I was blissfully unaware of Lee Atwater’s most famous quote (or alleged quote) until I ran across it in connection with Martin Bashir’s demented claim that Republican criticisms of the IRS are “racist.” Bashir explained that everything Republicans do or say is racist, regardless of whether there is any apparent connection to race. As authority, Bashir cited Lee Atwater, the most successful Republican campaign manager of his time. In Bashir’s words, “Mr. Atwater revealed how Republicans evolved their language to achieve the same [i.e., racist] purpose.” This is the quote that Bashir attributed to Atwater, from a 1981 interview:
You start out in 1954, by saying n*****, n*****, n*****. By 1968, you can’t say n*****, that hurts you, back-fires. So you say stuff like forced busing, states rights, and all that stuff and you’re getting so abstract. Now you’re talking about cutting taxes. We want to cut this is much more abstract than even the busing thing and a hell of a lot more abstract than n*****, n*****.
That strikes me as falling far short of the significance Bashir and other leftists have attributed to it, but I was curious enough to track down the original audio of the interview. You can listen to it at The Nation. It turns out that the Atwater quote is very famous indeed. The Nation tells us that it was used in at least ten books published in 2012 alone.
The audiotape is of a conversation between Lee Atwater and two men: Professor Alexander Lamis, who first quoted the now-famous paragraph in a book, and a second man named Saul. It is 41 minutes long, with occasional interruptions. The quality is sometimes poor, but it is generally easy to make out. The subject of the interview was contemporary politics in the South, and the main point that Atwater made is that race is no longer a major issue in Southern elections:
From 1954 through 1966, race was THE issue [in the South]. …
In 1980, I think the crucial thing in 1980 is, the two dominant issues in southern politics, which had been race and party–you had to be a Democrat to win–are pretty well resolved. And the main issues became the economy and national defense.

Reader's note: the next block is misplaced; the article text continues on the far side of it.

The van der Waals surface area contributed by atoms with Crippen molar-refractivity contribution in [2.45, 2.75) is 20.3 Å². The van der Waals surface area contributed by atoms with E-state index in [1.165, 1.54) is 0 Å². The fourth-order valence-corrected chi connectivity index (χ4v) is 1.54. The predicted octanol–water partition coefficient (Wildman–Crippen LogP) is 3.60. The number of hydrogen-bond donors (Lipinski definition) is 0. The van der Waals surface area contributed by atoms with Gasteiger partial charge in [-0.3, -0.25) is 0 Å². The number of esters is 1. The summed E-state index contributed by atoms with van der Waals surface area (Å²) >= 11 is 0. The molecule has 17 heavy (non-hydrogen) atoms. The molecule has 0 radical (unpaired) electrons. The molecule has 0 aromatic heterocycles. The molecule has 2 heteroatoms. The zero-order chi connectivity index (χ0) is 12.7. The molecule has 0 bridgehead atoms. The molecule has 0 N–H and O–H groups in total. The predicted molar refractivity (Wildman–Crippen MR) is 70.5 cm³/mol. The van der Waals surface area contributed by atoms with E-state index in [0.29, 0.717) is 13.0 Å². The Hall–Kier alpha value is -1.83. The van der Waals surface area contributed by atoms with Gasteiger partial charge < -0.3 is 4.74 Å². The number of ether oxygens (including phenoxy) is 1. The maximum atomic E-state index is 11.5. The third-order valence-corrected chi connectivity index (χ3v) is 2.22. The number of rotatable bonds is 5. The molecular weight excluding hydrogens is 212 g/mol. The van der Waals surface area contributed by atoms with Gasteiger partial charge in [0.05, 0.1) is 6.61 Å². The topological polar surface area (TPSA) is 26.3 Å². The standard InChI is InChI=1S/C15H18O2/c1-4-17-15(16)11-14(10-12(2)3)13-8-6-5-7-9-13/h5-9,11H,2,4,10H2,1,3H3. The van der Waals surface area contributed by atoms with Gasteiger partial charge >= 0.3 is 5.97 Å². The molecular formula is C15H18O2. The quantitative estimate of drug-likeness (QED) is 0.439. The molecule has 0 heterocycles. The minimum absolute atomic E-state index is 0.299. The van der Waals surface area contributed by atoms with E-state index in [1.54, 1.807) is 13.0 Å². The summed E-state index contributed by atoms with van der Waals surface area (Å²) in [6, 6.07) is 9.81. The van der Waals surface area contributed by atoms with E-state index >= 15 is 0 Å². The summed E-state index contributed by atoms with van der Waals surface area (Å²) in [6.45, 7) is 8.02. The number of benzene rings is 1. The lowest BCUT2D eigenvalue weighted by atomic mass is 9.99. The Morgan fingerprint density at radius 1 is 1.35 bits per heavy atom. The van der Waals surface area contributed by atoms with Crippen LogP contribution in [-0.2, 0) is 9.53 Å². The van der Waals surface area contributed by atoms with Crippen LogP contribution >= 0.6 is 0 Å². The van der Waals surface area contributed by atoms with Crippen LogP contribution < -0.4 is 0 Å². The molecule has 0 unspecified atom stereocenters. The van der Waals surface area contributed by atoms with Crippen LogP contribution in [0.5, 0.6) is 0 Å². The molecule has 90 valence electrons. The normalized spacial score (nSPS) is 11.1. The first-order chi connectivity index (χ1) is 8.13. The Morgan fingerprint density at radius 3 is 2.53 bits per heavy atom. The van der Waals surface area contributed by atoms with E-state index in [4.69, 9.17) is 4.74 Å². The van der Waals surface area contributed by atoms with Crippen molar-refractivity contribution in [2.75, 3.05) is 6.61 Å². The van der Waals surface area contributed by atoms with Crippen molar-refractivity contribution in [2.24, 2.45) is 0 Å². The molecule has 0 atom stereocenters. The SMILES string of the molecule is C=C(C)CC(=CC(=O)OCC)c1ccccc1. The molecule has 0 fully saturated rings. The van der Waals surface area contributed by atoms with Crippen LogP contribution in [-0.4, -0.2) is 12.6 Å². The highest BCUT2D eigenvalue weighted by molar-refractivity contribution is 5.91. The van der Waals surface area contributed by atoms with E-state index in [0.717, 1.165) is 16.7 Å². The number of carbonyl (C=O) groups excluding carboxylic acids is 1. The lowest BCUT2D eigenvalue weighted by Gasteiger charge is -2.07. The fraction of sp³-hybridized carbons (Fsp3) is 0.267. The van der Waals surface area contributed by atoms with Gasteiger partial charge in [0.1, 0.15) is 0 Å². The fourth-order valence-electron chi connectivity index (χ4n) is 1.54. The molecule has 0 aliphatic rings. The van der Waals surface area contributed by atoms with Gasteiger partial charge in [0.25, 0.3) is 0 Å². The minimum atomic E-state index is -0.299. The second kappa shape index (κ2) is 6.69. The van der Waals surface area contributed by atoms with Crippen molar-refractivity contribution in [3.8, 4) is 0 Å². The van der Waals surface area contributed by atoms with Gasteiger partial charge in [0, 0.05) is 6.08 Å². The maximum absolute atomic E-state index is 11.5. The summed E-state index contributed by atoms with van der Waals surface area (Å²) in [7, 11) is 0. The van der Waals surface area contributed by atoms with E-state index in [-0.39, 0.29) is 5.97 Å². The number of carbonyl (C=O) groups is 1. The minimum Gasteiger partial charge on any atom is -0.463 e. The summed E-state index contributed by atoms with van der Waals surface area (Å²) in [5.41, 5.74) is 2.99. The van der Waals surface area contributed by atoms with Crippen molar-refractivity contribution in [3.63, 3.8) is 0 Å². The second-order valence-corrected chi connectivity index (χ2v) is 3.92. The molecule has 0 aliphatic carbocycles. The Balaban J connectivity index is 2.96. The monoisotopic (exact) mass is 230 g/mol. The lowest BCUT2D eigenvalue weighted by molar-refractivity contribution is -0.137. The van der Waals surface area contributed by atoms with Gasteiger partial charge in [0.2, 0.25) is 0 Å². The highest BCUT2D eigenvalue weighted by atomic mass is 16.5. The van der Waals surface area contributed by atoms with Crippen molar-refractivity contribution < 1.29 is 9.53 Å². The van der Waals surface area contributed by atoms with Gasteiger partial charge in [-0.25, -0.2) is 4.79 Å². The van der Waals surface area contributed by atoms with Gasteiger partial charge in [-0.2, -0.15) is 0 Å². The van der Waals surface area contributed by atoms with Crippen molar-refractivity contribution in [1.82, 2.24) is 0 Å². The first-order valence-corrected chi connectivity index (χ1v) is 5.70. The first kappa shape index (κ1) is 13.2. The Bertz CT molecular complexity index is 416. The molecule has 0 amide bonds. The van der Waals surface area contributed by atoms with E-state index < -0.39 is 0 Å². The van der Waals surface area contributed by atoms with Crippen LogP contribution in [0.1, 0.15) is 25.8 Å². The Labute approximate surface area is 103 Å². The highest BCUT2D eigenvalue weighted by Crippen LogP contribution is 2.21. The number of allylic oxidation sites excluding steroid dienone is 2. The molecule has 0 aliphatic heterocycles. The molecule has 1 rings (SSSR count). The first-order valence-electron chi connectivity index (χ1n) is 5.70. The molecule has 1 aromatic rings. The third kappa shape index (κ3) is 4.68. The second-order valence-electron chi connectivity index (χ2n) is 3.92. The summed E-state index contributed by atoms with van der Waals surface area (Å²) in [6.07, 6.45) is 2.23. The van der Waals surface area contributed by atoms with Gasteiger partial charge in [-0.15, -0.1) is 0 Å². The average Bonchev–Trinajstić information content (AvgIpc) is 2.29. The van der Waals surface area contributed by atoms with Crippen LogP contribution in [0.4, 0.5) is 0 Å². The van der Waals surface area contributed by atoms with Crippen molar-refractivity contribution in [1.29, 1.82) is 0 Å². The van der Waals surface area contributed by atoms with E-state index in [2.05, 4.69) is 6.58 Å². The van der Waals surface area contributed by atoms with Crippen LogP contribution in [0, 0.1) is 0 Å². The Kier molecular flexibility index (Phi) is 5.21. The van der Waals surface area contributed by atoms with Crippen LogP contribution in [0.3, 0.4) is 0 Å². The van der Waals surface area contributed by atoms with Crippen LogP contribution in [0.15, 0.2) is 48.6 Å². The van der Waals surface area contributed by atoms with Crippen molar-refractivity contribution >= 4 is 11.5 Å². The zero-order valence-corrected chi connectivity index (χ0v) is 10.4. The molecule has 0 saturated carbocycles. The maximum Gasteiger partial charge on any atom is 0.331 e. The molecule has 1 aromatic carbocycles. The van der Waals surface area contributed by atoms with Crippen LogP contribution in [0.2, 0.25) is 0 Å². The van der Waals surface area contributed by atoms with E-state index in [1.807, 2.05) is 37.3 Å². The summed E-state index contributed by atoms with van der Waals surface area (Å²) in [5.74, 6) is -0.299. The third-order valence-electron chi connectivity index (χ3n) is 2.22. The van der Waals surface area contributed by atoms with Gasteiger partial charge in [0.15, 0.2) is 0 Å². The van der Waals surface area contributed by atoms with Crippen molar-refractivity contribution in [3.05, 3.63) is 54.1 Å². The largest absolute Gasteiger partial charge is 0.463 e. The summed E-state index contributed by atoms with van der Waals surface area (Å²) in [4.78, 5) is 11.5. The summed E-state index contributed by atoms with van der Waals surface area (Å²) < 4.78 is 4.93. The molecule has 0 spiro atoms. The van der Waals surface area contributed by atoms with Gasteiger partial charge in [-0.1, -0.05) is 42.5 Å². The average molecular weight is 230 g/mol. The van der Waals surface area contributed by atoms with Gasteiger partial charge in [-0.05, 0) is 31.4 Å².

Atwater explained that the “Southern strategy” of the 1970s included, in his view, coded racism, but that there was no racial element in Reagan’s 1980 campaign:
So what you have is two things happening that totally washed away the Southern strategy, the Harry Dent type Southern strategy, and that is, that whole strategy was based, although it was more sophisticated than a Bilbo or a George Wallace, it was nevertheless based on coded racism. The whole thing, busing, we want a Supreme Court judge that won’t have busing, anything you look at can be traced back to the issue [of race], in the old southern strategy. It was not done in a blatantly discriminatory way.
But Reagan did not have to do a southern strategy for two reasons. Number one, race was was not a dominant issue. And number two, the mainstream issues in this campaign had been, quote, southern issues since way back in the sixties. So Reagan goes out and campaigns on the issues of economics and of national defense. The whole campaign was devoid of any kind of racism, any kind of reference. And I’ll tell you another thing you all need to think about, that even surprised me, is the lack of interest, really, the lack of knowledge right now in the South among white voters about the Voting Rights Act.